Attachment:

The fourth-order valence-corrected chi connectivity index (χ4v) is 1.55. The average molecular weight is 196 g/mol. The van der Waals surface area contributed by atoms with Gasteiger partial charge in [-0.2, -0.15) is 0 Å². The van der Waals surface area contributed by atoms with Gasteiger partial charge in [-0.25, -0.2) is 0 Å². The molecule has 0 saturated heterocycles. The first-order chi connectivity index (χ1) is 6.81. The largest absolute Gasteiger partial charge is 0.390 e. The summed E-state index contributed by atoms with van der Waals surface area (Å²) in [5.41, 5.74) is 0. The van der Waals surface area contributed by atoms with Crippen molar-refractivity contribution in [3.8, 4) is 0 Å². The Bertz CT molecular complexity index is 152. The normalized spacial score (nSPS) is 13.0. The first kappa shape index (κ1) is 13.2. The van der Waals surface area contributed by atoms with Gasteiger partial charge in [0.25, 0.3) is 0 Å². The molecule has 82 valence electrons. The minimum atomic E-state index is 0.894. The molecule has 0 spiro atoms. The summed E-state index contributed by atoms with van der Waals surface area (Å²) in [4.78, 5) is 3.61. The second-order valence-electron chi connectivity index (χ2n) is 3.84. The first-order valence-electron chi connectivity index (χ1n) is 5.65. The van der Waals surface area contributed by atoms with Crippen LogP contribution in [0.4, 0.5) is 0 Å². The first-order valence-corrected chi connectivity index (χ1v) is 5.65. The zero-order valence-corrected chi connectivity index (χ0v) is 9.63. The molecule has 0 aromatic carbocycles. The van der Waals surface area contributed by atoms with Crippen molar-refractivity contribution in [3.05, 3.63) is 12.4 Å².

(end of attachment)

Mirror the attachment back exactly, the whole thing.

The fourth-order valence-corrected chi connectivity index (χ4v) is 1.55. The average molecular weight is 196 g/mol. The van der Waals surface area contributed by atoms with Gasteiger partial charge in [-0.2, -0.15) is 0 Å². The van der Waals surface area contributed by atoms with Gasteiger partial charge in [-0.25, -0.2) is 0 Å². The molecule has 0 saturated heterocycles. The first-order chi connectivity index (χ1) is 6.81. The largest absolute Gasteiger partial charge is 0.390 e. The summed E-state index contributed by atoms with van der Waals surface area (Å²) in [5.41, 5.74) is 0. The van der Waals surface area contributed by atoms with Crippen molar-refractivity contribution in [3.8, 4) is 0 Å². The Bertz CT molecular complexity index is 152. The normalized spacial score (nSPS) is 13.0. The first kappa shape index (κ1) is 13.2. The van der Waals surface area contributed by atoms with Gasteiger partial charge in [0.25, 0.3) is 0 Å². The molecule has 82 valence electrons. The minimum atomic E-state index is 0.894. The molecule has 0 spiro atoms. The summed E-state index contributed by atoms with van der Waals surface area (Å²) in [4.78, 5) is 3.61. The second-order valence-electron chi connectivity index (χ2n) is 3.84. The first-order valence-electron chi connectivity index (χ1n) is 5.65. The van der Waals surface area contributed by atoms with Crippen LogP contribution in [0.4, 0.5) is 0 Å². The first-order valence-corrected chi connectivity index (χ1v) is 5.65. The zero-order valence-corrected chi connectivity index (χ0v) is 9.63. The molecule has 0 aromatic carbocycles. The van der Waals surface area contributed by atoms with Crippen molar-refractivity contribution in [3.05, 3.63) is 12.4 Å².